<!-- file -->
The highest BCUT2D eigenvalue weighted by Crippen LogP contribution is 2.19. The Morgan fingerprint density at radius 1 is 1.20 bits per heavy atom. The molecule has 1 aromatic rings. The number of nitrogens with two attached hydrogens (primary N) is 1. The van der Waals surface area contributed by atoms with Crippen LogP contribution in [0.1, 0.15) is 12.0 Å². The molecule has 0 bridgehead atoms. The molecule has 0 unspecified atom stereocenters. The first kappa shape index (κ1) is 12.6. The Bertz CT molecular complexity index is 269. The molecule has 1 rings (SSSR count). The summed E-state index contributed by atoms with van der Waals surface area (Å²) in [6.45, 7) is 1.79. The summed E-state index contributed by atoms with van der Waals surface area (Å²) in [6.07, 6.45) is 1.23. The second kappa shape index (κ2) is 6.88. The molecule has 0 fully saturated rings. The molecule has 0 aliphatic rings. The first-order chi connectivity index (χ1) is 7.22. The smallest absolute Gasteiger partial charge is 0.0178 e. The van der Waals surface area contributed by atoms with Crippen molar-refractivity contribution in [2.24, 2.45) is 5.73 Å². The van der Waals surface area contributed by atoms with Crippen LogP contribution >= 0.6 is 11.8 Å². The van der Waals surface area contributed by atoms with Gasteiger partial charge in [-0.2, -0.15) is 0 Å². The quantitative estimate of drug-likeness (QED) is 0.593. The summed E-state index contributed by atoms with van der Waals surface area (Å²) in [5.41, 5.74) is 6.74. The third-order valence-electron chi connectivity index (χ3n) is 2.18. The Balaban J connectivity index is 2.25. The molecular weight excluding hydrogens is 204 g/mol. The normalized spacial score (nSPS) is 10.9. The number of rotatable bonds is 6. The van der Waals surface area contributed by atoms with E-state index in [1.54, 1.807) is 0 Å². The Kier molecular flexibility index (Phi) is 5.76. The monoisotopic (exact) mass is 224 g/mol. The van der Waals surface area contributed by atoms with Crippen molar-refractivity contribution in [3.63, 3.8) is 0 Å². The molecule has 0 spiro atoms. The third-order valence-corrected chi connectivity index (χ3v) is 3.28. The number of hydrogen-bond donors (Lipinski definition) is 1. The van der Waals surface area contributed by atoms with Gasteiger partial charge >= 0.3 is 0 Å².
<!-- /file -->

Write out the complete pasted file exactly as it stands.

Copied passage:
The highest BCUT2D eigenvalue weighted by Crippen LogP contribution is 2.19. The Morgan fingerprint density at radius 1 is 1.20 bits per heavy atom. The molecule has 1 aromatic rings. The number of nitrogens with two attached hydrogens (primary N) is 1. The van der Waals surface area contributed by atoms with Crippen LogP contribution in [0.1, 0.15) is 12.0 Å². The molecule has 0 bridgehead atoms. The molecule has 0 unspecified atom stereocenters. The first kappa shape index (κ1) is 12.6. The Bertz CT molecular complexity index is 269. The molecule has 1 rings (SSSR count). The summed E-state index contributed by atoms with van der Waals surface area (Å²) in [6.45, 7) is 1.79. The summed E-state index contributed by atoms with van der Waals surface area (Å²) in [6.07, 6.45) is 1.23. The second kappa shape index (κ2) is 6.88. The molecule has 0 fully saturated rings. The molecule has 0 aliphatic rings. The first-order chi connectivity index (χ1) is 7.22. The smallest absolute Gasteiger partial charge is 0.0178 e. The van der Waals surface area contributed by atoms with Crippen molar-refractivity contribution in [2.24, 2.45) is 5.73 Å². The van der Waals surface area contributed by atoms with Crippen LogP contribution >= 0.6 is 11.8 Å². The van der Waals surface area contributed by atoms with Gasteiger partial charge in [-0.2, -0.15) is 0 Å². The quantitative estimate of drug-likeness (QED) is 0.593. The summed E-state index contributed by atoms with van der Waals surface area (Å²) in [5.41, 5.74) is 6.74. The third-order valence-electron chi connectivity index (χ3n) is 2.18. The Balaban J connectivity index is 2.25. The molecular weight excluding hydrogens is 204 g/mol. The normalized spacial score (nSPS) is 10.9. The number of rotatable bonds is 6. The van der Waals surface area contributed by atoms with E-state index in [1.54, 1.807) is 0 Å². The Kier molecular flexibility index (Phi) is 5.76. The monoisotopic (exact) mass is 224 g/mol. The van der Waals surface area contributed by atoms with Crippen molar-refractivity contribution in [3.63, 3.8) is 0 Å². The molecule has 0 spiro atoms. The third-order valence-corrected chi connectivity index (χ3v) is 3.28. The number of hydrogen-bond donors (Lipinski definition) is 1. The van der Waals surface area contributed by atoms with Gasteiger partial charge >= 0.3 is 0 Å².